Dutch municipal elections, 2006
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politics and government of
The Dutch municipal elections of 2006 were held on March 7, 2006. About 11.8 million people could vote in 419 municipalities. Due to local redistricting, 15 municipalities have already held elections in January 2006 and 24 municipalities will hold elections in November 2006. In some cities, such as Amsterdam, there were two elections, for the municipality and for the 'stadsdeelraden' (borough councils).
Official results were announced on March 9, 2006 (official site). PvdA (Labour Party) obtained the most votes and seats, more than making good the losses of the 2002 elections. The Socialistische Partij almost doubled in size, partly due to its participation in more municipalities than in 2002. CDA, VVD and D66 all had noticeable losses, which may in part be caused by dissatisfaction with the current national government, of which they are the coalition partners. Overall, local parties of the Leefbaar type lost out as well after some success during the previous elections.
The following results are as yet incomplete because 24 of the 443 municipalities will have the elections in November (due to redistricting). In the 419 municipalities of the March elections the 8861 seats were filled as follows
|VVD (Rightwing Liberal)||13.8||15.3||1246||-128|
|D66 (Left Liberal)||2.6||3.7||144||-83|
|Nieuw Rechts (Nationalist)||0.06||-||1||+1|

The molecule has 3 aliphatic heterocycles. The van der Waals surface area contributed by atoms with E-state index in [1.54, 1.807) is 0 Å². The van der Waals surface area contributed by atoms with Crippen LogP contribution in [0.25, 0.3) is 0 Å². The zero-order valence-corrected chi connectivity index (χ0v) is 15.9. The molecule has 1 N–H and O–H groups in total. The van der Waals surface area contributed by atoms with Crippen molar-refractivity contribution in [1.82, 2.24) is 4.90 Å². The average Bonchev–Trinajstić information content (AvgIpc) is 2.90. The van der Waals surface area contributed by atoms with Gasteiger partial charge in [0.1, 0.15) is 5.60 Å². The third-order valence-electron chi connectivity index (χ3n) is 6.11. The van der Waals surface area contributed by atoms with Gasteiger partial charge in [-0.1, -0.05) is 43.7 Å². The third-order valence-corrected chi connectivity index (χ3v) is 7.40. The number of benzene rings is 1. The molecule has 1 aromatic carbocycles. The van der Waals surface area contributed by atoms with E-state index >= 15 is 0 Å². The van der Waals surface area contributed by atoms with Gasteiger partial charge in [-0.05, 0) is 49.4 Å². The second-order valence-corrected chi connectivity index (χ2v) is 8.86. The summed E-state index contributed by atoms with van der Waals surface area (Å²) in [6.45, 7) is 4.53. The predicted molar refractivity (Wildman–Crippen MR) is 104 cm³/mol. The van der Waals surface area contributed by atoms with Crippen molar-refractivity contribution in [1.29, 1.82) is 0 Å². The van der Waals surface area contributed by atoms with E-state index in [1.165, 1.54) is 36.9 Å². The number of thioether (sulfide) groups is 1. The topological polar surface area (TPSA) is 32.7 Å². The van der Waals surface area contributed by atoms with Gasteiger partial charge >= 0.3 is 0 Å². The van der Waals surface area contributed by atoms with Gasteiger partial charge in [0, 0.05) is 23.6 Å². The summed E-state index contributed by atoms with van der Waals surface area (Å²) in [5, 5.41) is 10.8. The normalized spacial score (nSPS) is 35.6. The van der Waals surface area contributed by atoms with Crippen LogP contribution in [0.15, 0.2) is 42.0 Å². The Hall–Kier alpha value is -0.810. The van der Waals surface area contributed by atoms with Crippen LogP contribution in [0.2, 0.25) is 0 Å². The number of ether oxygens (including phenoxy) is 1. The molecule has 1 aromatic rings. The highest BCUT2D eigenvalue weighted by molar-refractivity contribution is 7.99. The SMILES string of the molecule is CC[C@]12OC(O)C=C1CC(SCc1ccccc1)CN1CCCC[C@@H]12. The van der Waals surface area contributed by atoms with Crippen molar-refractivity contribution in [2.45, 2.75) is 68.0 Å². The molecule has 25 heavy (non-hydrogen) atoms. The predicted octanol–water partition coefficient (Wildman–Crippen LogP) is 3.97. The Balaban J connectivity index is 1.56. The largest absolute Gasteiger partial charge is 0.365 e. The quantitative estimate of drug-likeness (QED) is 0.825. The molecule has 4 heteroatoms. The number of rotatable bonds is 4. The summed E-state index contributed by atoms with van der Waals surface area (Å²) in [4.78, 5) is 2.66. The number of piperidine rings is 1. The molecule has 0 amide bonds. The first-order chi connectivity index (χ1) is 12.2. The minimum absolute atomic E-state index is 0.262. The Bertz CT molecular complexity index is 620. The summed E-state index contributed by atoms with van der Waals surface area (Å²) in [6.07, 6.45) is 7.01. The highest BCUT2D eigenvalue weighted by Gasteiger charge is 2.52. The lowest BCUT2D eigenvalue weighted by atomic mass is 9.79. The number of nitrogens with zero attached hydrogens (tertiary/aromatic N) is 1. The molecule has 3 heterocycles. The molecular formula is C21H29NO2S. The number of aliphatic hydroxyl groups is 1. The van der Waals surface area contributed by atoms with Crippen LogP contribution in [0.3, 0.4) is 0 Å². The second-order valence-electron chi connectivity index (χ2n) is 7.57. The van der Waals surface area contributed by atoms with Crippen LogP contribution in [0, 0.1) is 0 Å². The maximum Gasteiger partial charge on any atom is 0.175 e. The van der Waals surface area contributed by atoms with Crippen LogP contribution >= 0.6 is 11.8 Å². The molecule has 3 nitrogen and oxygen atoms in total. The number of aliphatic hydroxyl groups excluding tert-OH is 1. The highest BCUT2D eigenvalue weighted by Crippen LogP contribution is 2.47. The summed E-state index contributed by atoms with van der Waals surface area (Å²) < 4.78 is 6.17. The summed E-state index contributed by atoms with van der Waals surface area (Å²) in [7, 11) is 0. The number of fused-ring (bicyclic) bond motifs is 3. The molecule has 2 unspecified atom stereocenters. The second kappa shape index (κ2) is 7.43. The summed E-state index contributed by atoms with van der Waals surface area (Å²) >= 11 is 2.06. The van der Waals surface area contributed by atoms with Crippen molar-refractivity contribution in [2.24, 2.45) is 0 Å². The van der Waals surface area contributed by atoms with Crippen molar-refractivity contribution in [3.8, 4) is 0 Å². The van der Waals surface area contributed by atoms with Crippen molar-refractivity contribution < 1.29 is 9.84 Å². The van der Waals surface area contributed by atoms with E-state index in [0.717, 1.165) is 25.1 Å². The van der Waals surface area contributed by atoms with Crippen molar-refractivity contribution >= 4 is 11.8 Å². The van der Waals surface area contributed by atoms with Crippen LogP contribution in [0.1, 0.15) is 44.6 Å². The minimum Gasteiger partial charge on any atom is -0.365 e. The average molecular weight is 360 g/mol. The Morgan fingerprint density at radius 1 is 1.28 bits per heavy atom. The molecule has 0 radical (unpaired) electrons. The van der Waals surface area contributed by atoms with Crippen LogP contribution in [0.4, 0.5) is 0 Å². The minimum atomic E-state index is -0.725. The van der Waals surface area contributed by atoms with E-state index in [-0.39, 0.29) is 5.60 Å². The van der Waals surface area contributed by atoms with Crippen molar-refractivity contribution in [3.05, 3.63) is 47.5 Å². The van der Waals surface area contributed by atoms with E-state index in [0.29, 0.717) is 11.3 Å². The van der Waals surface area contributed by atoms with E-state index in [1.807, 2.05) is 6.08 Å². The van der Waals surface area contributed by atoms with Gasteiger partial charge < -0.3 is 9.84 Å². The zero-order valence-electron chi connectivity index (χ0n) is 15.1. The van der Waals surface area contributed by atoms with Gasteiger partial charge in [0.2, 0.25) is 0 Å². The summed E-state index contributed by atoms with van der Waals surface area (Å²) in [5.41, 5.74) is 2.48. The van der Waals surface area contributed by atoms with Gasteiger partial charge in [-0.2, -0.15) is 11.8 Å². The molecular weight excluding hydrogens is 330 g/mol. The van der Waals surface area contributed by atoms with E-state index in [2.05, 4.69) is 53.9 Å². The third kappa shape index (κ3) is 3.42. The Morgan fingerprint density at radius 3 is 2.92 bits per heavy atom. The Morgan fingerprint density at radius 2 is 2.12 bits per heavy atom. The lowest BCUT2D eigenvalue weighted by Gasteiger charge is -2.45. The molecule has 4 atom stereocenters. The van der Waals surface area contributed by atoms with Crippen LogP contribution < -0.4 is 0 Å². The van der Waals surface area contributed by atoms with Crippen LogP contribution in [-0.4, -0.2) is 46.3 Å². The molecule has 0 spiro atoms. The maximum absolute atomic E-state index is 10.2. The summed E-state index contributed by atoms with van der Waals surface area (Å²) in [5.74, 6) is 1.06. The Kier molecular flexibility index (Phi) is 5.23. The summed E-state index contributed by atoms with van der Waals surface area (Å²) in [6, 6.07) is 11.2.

It should be noted that, although the above shows the total results for the whole of the Netherlands, this has no official effect on national politics. It is often seen as an indication for it, but the issues and the parties that participate at the two levels don't always coincide. For example, SP got almost twice as many seats because they participated in almost twice as many municipalities as it did in 2002, which will in part explain their success, but even so, they still didn't participate in all municipalities, so not everyone could vote for them. However, since this comparison is often made, a larger scale poll was held, showing that the government parties would have lost 17 seats in parliament if national elections would have been held on that day (with CDA losing 13 seats) and the left wing parties would have each won seats; PvdA +7, SP +8 and GreenLeft +2. This is fairly similar to the election results and a confirmation of polls showing a possible majority (and thus coalition) for the three left-wing parties, which would be a first in the Netherlands and may be a reaction to what they call the present 'right-wing winter'.